Compares and contrasts the theories of Marx and Engels regarding the causes and effects of the division of labor with Smith’s theories.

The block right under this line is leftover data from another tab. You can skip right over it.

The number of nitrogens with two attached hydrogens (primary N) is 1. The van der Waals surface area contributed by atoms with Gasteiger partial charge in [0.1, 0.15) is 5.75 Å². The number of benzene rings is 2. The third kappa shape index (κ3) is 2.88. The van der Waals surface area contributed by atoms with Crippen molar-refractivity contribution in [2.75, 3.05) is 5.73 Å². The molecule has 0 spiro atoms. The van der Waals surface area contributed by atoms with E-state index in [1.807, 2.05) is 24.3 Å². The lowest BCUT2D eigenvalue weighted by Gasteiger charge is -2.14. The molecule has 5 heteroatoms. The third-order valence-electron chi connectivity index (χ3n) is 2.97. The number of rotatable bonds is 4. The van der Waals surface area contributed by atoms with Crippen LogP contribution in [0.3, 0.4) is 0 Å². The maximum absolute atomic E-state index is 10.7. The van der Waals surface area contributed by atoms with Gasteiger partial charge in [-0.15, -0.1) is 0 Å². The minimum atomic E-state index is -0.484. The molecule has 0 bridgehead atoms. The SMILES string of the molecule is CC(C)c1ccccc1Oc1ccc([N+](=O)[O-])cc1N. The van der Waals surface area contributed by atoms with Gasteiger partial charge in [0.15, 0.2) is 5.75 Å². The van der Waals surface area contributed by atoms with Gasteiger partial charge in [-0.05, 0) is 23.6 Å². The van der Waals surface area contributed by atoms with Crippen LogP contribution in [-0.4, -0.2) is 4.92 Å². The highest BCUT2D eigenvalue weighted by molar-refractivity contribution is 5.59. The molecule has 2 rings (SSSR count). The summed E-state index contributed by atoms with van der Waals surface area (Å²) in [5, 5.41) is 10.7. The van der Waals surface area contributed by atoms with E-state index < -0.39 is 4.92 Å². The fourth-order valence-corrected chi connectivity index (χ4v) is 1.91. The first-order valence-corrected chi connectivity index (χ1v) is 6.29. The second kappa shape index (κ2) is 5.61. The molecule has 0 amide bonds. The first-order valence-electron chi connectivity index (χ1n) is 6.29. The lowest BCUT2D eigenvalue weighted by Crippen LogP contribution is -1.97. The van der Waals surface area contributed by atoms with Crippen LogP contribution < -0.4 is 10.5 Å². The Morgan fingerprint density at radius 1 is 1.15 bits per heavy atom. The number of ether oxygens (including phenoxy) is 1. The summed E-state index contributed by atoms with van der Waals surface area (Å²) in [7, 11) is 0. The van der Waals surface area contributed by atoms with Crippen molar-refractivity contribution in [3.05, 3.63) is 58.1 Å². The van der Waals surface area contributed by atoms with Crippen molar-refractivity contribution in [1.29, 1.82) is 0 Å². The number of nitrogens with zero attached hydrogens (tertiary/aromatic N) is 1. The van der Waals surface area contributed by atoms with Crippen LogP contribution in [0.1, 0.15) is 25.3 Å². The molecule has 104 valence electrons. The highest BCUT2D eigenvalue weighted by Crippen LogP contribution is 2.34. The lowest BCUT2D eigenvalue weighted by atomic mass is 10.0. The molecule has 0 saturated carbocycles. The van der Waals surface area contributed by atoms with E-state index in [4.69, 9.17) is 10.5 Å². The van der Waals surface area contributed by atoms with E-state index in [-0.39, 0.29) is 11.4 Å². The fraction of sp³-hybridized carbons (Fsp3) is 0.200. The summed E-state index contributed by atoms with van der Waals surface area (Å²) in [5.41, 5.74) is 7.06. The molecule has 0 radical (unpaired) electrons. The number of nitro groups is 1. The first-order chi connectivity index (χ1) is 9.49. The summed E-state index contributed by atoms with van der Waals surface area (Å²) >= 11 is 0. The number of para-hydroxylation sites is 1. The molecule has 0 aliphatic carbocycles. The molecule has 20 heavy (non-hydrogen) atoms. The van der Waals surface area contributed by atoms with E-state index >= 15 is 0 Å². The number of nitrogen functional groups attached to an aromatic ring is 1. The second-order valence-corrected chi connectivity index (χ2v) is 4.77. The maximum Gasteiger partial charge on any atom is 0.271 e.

The basis of Smith’s theories about the division of labor in human production rests in his repeated reference to “the natural” effects of production. Marx, on the other hand, understands production as a structure that is premised on social inequalities amongst humans. Where Smith regards “self-interest” as the natural force behind increasing a nation’s wealth, Marx regards differences in social class as the source of exploitation in labor. Smith idealizes the division of labor, and Marx & Engels both regard exploitation of social inequality as the basis for divisions in labor.